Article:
Friday, July 10, 2009

Air France pilots accuse safety bodies over Brazil crash

Air France pilots have accused air safety bodies of failing to prevent the Bralizilian tragedy which killed 228 people by ignoring warnings about faulty speed probes.

Speculation has grown over the speed sensors which fed inconsistent readings to the cockpit just before the Airbus A330 plunged into the Atlantic on June 1, with investigators saying they were a "factor", if not the cause of the crash.
The Union of Air France Pilots (SPAF) wrote to France's DGAC aviation authority and the European Aviation Safety Agency (EASA), accusing both of ignoring a string of incidents involving defective airspeed, or pitot probes.

"For years the crews of A330/340 aircraft have been reporting cases of loss or variation of airspeed data in severe weather conditions," Gerard Arnoux, the head of SPAF, said in the letter.
"Appropriate measures" from either agency would have "helped prevent the sequence of events that led to the loss of control of the aircraft," which crashed en route from Rio to Paris killing all on board, he charged.
Arnoux said it was the "responsibility" of both agencies to "force the manufacturer Airbus to make the necessary changes" to the defective sensors.
The DGAC aviation authority declined to respond to the charges. The EASA was not immediately reachable for comment.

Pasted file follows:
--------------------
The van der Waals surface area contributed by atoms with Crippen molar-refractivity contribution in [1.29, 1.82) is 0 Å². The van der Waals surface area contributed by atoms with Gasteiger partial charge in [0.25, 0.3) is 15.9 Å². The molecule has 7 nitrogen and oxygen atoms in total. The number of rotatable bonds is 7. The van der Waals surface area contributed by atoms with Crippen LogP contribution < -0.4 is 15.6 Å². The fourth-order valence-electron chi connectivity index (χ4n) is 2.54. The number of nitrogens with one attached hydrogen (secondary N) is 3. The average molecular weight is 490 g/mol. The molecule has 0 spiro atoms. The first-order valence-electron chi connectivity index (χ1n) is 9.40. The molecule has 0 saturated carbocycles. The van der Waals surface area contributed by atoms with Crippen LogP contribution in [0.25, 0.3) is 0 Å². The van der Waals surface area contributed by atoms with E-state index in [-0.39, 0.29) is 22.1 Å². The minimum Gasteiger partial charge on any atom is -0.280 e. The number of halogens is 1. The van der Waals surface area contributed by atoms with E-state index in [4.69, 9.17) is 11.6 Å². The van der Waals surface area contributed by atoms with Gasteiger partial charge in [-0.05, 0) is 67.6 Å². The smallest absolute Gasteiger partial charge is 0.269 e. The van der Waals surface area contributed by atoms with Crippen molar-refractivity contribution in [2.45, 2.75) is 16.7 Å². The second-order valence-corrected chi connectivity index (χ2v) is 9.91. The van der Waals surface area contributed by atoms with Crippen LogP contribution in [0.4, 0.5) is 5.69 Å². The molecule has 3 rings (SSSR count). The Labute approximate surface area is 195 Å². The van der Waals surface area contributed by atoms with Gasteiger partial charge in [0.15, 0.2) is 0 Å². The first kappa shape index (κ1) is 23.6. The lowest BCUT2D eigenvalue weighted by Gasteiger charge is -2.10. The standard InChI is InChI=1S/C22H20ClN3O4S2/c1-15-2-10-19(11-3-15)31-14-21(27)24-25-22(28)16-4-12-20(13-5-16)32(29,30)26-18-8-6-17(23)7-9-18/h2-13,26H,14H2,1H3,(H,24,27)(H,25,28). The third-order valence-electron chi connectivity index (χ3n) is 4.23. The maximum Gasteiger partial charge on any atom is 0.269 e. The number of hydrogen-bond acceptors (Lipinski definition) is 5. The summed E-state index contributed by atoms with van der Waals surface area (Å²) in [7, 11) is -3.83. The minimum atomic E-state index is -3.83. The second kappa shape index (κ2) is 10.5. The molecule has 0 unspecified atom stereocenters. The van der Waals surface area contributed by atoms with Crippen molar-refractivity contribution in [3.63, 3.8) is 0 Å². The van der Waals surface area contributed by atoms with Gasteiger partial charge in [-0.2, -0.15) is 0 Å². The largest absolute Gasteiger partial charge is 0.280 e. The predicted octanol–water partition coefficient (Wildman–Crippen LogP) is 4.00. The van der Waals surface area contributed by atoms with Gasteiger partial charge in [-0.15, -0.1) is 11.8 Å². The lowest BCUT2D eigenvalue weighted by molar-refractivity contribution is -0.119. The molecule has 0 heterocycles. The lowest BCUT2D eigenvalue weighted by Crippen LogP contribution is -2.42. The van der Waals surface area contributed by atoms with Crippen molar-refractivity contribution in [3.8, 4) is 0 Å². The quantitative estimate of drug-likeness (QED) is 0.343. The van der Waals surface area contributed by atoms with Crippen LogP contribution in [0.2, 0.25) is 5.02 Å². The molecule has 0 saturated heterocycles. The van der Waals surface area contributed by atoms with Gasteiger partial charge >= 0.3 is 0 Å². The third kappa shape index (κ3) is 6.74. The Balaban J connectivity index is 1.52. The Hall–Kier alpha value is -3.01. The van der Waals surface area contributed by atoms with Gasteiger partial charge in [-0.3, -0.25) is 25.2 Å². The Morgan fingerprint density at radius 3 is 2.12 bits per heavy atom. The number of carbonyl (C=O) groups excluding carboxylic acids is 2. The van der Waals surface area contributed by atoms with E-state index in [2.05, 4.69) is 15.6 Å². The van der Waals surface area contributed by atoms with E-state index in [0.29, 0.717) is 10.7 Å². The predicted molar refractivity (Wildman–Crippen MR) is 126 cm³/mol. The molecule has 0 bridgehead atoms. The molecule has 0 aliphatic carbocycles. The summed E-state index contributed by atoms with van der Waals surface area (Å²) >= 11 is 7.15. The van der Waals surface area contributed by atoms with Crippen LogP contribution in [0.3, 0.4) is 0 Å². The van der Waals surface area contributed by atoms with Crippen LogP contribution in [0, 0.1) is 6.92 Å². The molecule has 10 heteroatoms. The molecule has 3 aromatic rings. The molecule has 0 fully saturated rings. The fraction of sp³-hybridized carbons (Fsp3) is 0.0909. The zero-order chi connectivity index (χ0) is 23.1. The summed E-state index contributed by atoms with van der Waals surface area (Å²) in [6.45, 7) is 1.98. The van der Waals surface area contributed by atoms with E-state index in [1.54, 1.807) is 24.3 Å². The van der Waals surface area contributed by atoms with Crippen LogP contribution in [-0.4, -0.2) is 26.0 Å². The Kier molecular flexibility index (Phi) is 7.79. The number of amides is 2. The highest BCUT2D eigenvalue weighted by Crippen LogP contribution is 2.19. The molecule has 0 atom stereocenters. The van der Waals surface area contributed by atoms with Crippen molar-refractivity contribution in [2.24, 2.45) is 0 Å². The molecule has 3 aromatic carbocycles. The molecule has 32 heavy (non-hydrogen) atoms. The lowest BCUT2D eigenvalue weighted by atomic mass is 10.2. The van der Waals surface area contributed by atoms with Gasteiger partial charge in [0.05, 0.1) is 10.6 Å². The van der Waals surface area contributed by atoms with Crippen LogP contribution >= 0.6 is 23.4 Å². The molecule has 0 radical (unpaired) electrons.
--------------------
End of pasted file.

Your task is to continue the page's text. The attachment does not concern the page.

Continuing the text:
The SPAF letter mentioned a presentation made to the EASA in September 2007 as proof the agency was aware Airbus pitot probes had suffered "a significant number of operating incidents linked to icing over or heavy rain."
Air France decided on June 12 to upgrade all pitot probes on its long-haul fleet after protests from pilots, but neither the DGAC nor the EASA have asked Airbus or airlines to replace the sensors.
Conflicting airspeed data can cause the autopilot to shut down and in extreme cases lead the plane to stall or fly dangerously fast, causing a high-altitude break-up.
The French bureau leading the investigation into the AF447 crash, the Office of Investigations and Analysis for Civil Aviation (BEA), said in a report last week that the airliner's defective speed sensors were a "factor but not the cause" of the accident.
The BEA also said that the plane did not break up in mid-air, explaining that it hit the water belly-first while moving at strong "vertical" speed.

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